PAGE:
Journal Article
Observational Study
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Benign vaginal bleeding in 24 prepubertal patients: clinical, biochemical and imaging features.

OBJECTIVE: Premature menarche is an uncommon, benign condition characterized by isolated or recurrent menstrual bleeding in the absence of secondary sexual characteristics.

METHODS: We performed an observational retrospective study to further characterize the clinical, biochemical and imaging features of benign prepubertal vaginal bleeding (BPVB). Out of 1037 girls evaluated for precocious puberty over a 5-year period, 24 girls with BPVB were identified based on ≥1 episodes of vaginal bleeding, Tanner I or non-progressive Tanner II breast development, and lack of physical findings suggesting genital infection, trauma or foreign body.

RESULTS: Age at presentation ranged from 3 years 2 months to 9 years 11 months. Ten patients (42%) had one episode of vaginal bleeding, six (25%) had two episodes and eight patients (33%) had three or more. First bleeding episode lasted 3 days (range; 1-30 days). Six girls had intermittent spotting for up to 1 year. No breast development was noted in 19 (79%) patients. Minimal breast was present in five girls; early pubic hair was present in 2. LH and FSH were prepubertal; estradiol was >20 pg/mL in two girls. Pelvic ultrasound, performed in 11 patients, showed pre-pubertal uterus and ovaries without adnexal masses.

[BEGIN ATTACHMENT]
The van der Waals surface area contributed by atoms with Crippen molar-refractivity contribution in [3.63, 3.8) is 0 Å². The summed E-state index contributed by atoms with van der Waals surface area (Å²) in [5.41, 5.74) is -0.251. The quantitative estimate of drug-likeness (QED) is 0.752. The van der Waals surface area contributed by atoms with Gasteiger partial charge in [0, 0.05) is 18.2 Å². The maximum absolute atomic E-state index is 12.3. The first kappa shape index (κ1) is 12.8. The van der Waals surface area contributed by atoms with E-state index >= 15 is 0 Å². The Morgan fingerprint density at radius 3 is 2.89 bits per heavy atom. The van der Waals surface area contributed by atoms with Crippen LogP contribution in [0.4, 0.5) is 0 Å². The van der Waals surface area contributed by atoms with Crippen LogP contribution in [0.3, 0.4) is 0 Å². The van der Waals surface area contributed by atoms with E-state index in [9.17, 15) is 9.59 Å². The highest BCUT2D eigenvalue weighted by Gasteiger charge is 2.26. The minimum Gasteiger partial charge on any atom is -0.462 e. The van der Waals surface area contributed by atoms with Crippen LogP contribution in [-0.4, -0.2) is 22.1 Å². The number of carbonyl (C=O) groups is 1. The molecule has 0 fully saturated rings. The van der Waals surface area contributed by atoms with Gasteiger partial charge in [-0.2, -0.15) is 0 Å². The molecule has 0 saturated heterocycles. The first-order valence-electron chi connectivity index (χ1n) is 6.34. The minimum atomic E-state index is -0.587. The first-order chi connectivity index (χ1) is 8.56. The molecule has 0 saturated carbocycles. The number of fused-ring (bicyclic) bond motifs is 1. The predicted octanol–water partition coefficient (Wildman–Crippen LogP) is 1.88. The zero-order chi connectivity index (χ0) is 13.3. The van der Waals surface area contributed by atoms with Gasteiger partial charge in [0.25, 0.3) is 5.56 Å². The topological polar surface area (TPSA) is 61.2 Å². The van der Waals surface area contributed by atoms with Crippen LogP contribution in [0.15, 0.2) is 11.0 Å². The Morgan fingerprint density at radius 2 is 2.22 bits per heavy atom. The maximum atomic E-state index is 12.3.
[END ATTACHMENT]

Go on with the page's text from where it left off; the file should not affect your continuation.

CONCLUSION: Isolated prepubertal vaginal bleeding is typically benign and self-limited, in the absence of sexual precocity signs or other vaginal pathology. Laboratory and imaging studies are generally unrevealing.

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